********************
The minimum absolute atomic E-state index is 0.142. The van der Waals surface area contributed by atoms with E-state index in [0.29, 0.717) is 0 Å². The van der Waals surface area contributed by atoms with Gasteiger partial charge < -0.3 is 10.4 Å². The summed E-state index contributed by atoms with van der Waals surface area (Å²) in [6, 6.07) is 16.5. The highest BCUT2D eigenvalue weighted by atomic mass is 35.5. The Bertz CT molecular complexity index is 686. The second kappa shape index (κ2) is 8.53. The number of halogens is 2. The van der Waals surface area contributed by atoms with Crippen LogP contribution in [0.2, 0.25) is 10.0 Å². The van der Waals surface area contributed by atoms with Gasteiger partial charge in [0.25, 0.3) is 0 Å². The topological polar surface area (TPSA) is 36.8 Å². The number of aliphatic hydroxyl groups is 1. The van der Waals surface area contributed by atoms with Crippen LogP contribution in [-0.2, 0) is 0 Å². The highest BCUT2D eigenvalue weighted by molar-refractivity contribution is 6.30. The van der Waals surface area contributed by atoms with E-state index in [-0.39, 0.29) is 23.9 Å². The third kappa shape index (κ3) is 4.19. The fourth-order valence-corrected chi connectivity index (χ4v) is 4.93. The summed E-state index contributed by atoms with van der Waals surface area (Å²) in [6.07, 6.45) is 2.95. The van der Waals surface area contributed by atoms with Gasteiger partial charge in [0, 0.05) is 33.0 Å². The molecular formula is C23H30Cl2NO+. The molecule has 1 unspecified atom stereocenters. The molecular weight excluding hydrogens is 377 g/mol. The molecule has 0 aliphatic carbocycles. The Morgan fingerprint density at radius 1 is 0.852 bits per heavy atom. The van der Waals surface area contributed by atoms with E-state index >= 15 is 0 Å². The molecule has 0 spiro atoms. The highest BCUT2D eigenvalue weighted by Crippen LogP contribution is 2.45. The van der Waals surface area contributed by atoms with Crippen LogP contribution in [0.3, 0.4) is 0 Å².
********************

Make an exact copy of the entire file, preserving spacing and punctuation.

The minimum absolute atomic E-state index is 0.142. The van der Waals surface area contributed by atoms with E-state index in [0.29, 0.717) is 0 Å². The van der Waals surface area contributed by atoms with Gasteiger partial charge < -0.3 is 10.4 Å². The summed E-state index contributed by atoms with van der Waals surface area (Å²) in [6, 6.07) is 16.5. The highest BCUT2D eigenvalue weighted by atomic mass is 35.5. The Bertz CT molecular complexity index is 686. The second kappa shape index (κ2) is 8.53. The number of halogens is 2. The van der Waals surface area contributed by atoms with Crippen LogP contribution in [0.2, 0.25) is 10.0 Å². The van der Waals surface area contributed by atoms with Gasteiger partial charge in [0.25, 0.3) is 0 Å². The topological polar surface area (TPSA) is 36.8 Å². The number of aliphatic hydroxyl groups is 1. The van der Waals surface area contributed by atoms with Crippen LogP contribution in [-0.2, 0) is 0 Å². The highest BCUT2D eigenvalue weighted by molar-refractivity contribution is 6.30. The van der Waals surface area contributed by atoms with E-state index in [-0.39, 0.29) is 23.9 Å². The third kappa shape index (κ3) is 4.19. The fourth-order valence-corrected chi connectivity index (χ4v) is 4.93. The summed E-state index contributed by atoms with van der Waals surface area (Å²) in [6.07, 6.45) is 2.95. The van der Waals surface area contributed by atoms with Gasteiger partial charge in [0, 0.05) is 33.0 Å². The molecular formula is C23H30Cl2NO+. The molecule has 1 unspecified atom stereocenters. The molecular weight excluding hydrogens is 377 g/mol. The molecule has 0 aliphatic carbocycles. The Morgan fingerprint density at radius 1 is 0.852 bits per heavy atom. The van der Waals surface area contributed by atoms with E-state index >= 15 is 0 Å². The molecule has 0 spiro atoms. The highest BCUT2D eigenvalue weighted by Crippen LogP contribution is 2.45. The van der Waals surface area contributed by atoms with Crippen LogP contribution in [0.3, 0.4) is 0 Å².